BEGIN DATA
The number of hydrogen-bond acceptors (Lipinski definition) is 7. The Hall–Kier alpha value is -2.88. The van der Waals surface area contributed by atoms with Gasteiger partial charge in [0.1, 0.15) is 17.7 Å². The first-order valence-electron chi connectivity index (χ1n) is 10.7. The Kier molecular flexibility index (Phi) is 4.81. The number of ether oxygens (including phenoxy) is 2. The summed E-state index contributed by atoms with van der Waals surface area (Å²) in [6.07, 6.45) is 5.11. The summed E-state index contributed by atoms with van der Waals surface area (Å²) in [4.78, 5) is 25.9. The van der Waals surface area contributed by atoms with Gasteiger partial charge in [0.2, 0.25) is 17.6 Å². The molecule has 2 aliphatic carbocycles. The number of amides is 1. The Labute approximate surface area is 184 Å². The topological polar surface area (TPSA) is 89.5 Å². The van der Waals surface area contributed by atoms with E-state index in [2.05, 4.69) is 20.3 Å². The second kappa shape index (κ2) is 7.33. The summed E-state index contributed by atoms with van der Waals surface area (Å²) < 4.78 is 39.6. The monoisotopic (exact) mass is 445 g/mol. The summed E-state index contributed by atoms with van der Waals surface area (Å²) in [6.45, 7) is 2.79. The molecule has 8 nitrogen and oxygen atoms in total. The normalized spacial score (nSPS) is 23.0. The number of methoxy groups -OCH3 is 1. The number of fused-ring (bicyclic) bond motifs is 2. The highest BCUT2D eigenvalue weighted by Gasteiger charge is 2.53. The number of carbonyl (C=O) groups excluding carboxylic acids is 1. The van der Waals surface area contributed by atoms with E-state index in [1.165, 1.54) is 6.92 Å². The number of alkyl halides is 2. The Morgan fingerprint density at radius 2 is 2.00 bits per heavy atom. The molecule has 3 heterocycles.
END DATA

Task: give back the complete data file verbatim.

The number of hydrogen-bond acceptors (Lipinski definition) is 7. The Hall–Kier alpha value is -2.88. The van der Waals surface area contributed by atoms with Gasteiger partial charge in [0.1, 0.15) is 17.7 Å². The first-order valence-electron chi connectivity index (χ1n) is 10.7. The Kier molecular flexibility index (Phi) is 4.81. The number of ether oxygens (including phenoxy) is 2. The summed E-state index contributed by atoms with van der Waals surface area (Å²) in [6.07, 6.45) is 5.11. The summed E-state index contributed by atoms with van der Waals surface area (Å²) in [4.78, 5) is 25.9. The van der Waals surface area contributed by atoms with Gasteiger partial charge in [0.2, 0.25) is 17.6 Å². The molecule has 2 aliphatic carbocycles. The number of amides is 1. The Labute approximate surface area is 184 Å². The topological polar surface area (TPSA) is 89.5 Å². The van der Waals surface area contributed by atoms with E-state index in [2.05, 4.69) is 20.3 Å². The second kappa shape index (κ2) is 7.33. The summed E-state index contributed by atoms with van der Waals surface area (Å²) < 4.78 is 39.6. The monoisotopic (exact) mass is 445 g/mol. The summed E-state index contributed by atoms with van der Waals surface area (Å²) in [6.45, 7) is 2.79. The molecule has 8 nitrogen and oxygen atoms in total. The normalized spacial score (nSPS) is 23.0. The number of methoxy groups -OCH3 is 1. The number of fused-ring (bicyclic) bond motifs is 2. The highest BCUT2D eigenvalue weighted by Gasteiger charge is 2.53. The number of carbonyl (C=O) groups excluding carboxylic acids is 1. The van der Waals surface area contributed by atoms with E-state index in [1.165, 1.54) is 6.92 Å². The number of alkyl halides is 2. The Morgan fingerprint density at radius 2 is 2.00 bits per heavy atom. The molecule has 3 heterocycles.